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Center for Life Sciences Innovation

Center for Life Sciences Innovation

ITIF’s Center for Life Sciences Innovation advocates for accelerating biopharmaceutical innovation by recognizing that the public and private sectors both have essential roles to play. The Center’s mission is to study and advance the many technology, economic, and policy factors underpinning successful life sciences innovation—from how new technologies like artificial intelligence, genomics, and gene editing are powering the next generation of biomedical innovation to the economics of life sciences innovation, including the role of IP and incentives therein; international competitiveness in life sciences innovation; and foremost the optimal set of public policies, at home and abroad, to spur greater levels of much-needed biopharmaceutical innovation.

Featured Publications

The Relationship Between Biopharma R&D Investment and Expected Returns: Improving Evidence to Inform Policy

The Relationship Between Biopharma R&D Investment and Expected Returns: Improving Evidence to Inform Policy

Better evidence is needed to evaluate the impact of policy changes on new drug development. Greater availability of government data should support more rigorous evaluations to inform evidence-based policymaking.

LATAM Health Champions, 2024

LATAM Health Champions, 2024

Innovation plays a critical role in improving public health and in overcoming global health challenges. The call for LATAM Health Champions, which ran from February 5 to March 5, 2024, received more than 60 applications proposing innovative health solutions to a wide range of health challenges. Here, the top 20 are highlighted.

Not Again: Why the United States Can’t Afford to Lose Its Biopharma Industry

Not Again: Why the United States Can’t Afford to Lose Its Biopharma Industry

America’s leadership in advanced-technology industries can never be taken for granted, as evidenced by its losses in telecommunications equipment, semiconductors, televisions, solar panels, and chemicals. Policymakers must recognize what went wrong in those cases to avoid a similar industrial decline in the biopharmaceutical industry.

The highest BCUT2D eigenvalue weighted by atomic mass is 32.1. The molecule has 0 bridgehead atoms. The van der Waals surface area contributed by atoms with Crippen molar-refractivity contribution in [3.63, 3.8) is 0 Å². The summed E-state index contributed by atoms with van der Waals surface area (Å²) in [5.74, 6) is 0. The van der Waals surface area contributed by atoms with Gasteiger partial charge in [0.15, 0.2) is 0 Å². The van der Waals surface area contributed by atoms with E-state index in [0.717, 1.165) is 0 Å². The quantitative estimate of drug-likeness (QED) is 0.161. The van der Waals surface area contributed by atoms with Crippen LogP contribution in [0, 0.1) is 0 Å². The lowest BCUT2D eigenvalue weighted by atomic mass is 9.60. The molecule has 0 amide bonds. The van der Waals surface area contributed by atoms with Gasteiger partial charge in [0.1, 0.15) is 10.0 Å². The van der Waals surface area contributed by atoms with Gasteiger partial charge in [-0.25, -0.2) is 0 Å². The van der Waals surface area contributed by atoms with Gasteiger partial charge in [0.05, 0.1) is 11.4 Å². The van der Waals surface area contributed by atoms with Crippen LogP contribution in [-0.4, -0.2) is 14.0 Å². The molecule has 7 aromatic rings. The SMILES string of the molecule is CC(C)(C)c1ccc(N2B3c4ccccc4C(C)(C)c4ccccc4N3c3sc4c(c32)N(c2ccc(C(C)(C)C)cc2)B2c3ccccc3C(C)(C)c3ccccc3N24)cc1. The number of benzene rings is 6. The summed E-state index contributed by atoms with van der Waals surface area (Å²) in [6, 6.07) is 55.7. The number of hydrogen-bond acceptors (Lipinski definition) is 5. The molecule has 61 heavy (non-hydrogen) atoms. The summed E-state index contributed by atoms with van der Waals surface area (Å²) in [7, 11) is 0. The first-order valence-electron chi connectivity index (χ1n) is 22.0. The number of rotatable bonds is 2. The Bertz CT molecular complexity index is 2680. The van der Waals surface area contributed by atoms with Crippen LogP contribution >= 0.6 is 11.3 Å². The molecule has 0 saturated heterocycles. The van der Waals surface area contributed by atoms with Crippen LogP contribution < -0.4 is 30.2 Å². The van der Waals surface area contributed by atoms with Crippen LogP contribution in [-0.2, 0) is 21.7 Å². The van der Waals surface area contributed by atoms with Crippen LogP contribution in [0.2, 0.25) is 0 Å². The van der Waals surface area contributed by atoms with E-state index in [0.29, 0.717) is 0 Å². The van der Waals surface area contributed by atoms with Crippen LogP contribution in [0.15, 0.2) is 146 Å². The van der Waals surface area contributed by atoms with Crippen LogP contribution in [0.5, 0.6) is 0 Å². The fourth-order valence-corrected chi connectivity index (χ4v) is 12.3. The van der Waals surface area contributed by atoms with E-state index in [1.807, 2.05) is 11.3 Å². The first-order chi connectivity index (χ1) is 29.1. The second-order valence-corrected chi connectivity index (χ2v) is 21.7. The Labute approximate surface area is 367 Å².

How Skeptics Misconstrue the Link Between Drug Prices and Innovation

How Skeptics Misconstrue the Link Between Drug Prices and Innovation

A recent article in the British Medical Journal contends “high drug prices” are neither necessary nor justified to sustain biopharmaceutical innovation. But it misrepresents and misinterprets the facts, highlighting how faulty the rationale is for drug price controls.

Preserving US Biopharma Leadership: Why Small, Research-Intensive Firms Matter in the US Innovation Ecosystem

Preserving US Biopharma Leadership: Why Small, Research-Intensive Firms Matter in the US Innovation Ecosystem

America is home to 85 percent of the world’s small, research-intensive biopharma firms. These start-ups are critical to drug development and U.S. competitiveness. Congress should make targeted changes to tax policy to incentivize them and maintain U.S. biopharma leadership.

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Events

March 5, 2024

Preserving U.S. Leadership in Biopharmaceutical Innovation

Watch now for an expert panel discussion surrounding the ITIF report examining why the United States lost its lead in other advanced technology industries, and how policymakers can avoid repeating the same mistakes in the biopharmaceutical sector.

April 4, 2023

Lessons From the Rise and Fall of Japan’s Life-Sciences Innovation Ecosystem

Tune in for an expert panel discussion examining where Japan faltered in this sector, what it must do to restore its life-sciences innovation leadership and competitiveness, why that would be in the best interests of both Japan and the United States—and what America must do to avoid following in Japan’s footsteps.

March 24, 2023

Preserving a Virtuous Cycle: The Economics of Biopharmaceutical Innovation

Watch the release event of a new report that examines the dynamics that underpin the economics of biopharmaceutical innovation and how to maintain a supportive environment that keeps the United States in the lead of life-sciences innovation.

March 29, 2022

How Using March-in Rights Would Threaten America’s Research Universities

ITIF hosted a panel discussion with leading experts on innovation policy, technology transfer, and business, who spoke to the practical implications of exercising federal “march-in” rights and why it would be a grave and ill-timed mistake for the U.S. health, competitiveness, and research landscape.